Have you noticed that your balance seems to be deteriorating as the years go by? Many would say this is just a natural part of getting older, but there’s a lot more to it than that.

American Journal reports that 30 percent of seniors experience at least one fall each year. This statistic is important considering 40 percent of falls that result in hospital stays are attributable to hip fractures. Now there’s finally help to improve your stability, aid in your mobility, and prevent falls.

The multi-specialty team of doctors at Multicare works together in-house with physical medicine, rehabilitation and physical therapy specialists to help identify the source of your balance problem. Then your team will discuss treatment options with you and recommend the best treatment approach suited for you.

Why Does Your Balance Get Worse as You Age?

Use It or Lose It

You’ve probably heard of the “use it or lose it” principle regarding health and fitness. It basically states that if you don’t get enough physical activity, your heart, bones and muscles will get weaker. However, the more you use them, the stronger they will become.

This same principle also applies to balance. If you don’t regularly put your body in situations that require balance, your sense of balance will worsen. Your body adapts to your lifestyle, and your brain does not see any reason to keep your sense of balance in good shape if it’s not being used very much. Alternatively, the more you use your balance, the better it becomes.

Balance and Aging

As we age, many of us start to move less and less. This usually happens after retirement. Take a minute to think about how much activity you get on a typical day compared to 20 years ago.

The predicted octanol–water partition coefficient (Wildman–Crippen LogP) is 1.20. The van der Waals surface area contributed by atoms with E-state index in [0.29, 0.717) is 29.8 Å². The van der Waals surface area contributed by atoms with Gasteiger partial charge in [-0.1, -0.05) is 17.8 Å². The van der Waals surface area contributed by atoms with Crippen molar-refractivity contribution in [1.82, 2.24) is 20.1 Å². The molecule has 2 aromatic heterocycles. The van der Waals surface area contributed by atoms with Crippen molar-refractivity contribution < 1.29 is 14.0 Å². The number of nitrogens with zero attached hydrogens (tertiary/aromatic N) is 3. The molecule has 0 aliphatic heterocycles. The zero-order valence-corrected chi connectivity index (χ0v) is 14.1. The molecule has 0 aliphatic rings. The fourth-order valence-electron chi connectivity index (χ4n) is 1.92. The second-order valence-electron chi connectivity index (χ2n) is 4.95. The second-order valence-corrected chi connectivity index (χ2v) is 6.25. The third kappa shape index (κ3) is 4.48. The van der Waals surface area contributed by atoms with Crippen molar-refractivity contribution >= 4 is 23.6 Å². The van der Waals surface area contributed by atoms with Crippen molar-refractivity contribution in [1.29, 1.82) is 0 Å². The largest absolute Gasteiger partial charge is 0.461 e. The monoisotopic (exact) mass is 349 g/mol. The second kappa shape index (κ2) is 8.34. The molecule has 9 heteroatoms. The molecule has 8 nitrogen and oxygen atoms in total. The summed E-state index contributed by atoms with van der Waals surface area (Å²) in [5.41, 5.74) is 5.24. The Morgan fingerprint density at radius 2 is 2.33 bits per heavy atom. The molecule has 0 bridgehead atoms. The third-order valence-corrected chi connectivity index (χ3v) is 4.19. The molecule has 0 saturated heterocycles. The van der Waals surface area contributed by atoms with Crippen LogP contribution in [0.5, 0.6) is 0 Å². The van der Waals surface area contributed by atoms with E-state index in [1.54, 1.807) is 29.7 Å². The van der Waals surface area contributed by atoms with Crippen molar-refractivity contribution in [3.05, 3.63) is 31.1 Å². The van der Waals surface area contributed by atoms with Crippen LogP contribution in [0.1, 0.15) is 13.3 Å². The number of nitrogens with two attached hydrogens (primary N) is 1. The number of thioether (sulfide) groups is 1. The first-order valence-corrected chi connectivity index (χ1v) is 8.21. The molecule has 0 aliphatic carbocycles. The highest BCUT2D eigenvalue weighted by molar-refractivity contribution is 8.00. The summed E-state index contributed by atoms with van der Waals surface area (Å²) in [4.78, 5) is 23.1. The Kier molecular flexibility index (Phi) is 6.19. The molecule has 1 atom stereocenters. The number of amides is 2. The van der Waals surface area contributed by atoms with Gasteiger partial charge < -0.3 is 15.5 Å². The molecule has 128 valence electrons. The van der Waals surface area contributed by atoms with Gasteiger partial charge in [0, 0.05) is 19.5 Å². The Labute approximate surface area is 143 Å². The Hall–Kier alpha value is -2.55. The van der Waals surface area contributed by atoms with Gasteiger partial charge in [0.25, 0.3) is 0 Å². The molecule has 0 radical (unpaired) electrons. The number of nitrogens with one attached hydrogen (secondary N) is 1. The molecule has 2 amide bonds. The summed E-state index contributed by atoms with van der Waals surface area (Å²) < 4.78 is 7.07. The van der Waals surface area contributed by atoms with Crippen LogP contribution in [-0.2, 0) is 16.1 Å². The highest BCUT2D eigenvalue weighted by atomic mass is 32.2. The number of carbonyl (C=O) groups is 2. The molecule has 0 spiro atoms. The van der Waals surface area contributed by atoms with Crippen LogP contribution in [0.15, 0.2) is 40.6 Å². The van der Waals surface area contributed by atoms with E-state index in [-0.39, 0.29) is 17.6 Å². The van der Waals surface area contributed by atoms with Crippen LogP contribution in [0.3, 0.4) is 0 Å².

Generally, as we get older, activities that involve a lot of movement (like sports, yard work, and playing with kids) are slowly replaced with activities that involve a lot of sitting (like reading, watching TV, playing cards, and going out to eat).

Here's the problem--movement requires balance, sitting does not.

The activities you were doing when you were younger were not only keeping your heart, bones and muscles strong—they were also keeping your balance in good shape.

The good news is that the “use it or lose it” principle is a two-way street. Everyone knows that you can train your heart and muscles to make them stronger. You can also train your balance.

The Wrong Way to Deal with Poor Balance

All too often, as people’s balance worsens, they tend to reduce their daily activity level out of a fear of falling. They don’t want to do anything that might cause them to fall. Therefore, decreasing those activities means that your sense of balance does not get as much use, allowing it to deteriorate further (due to the “use it or lose it” principle).

This can develop into a vicious cycle:

Decrease in activity over the years=

Balance gets worse=

Further decrease in activity out of fear of falling=

Balance gets even worse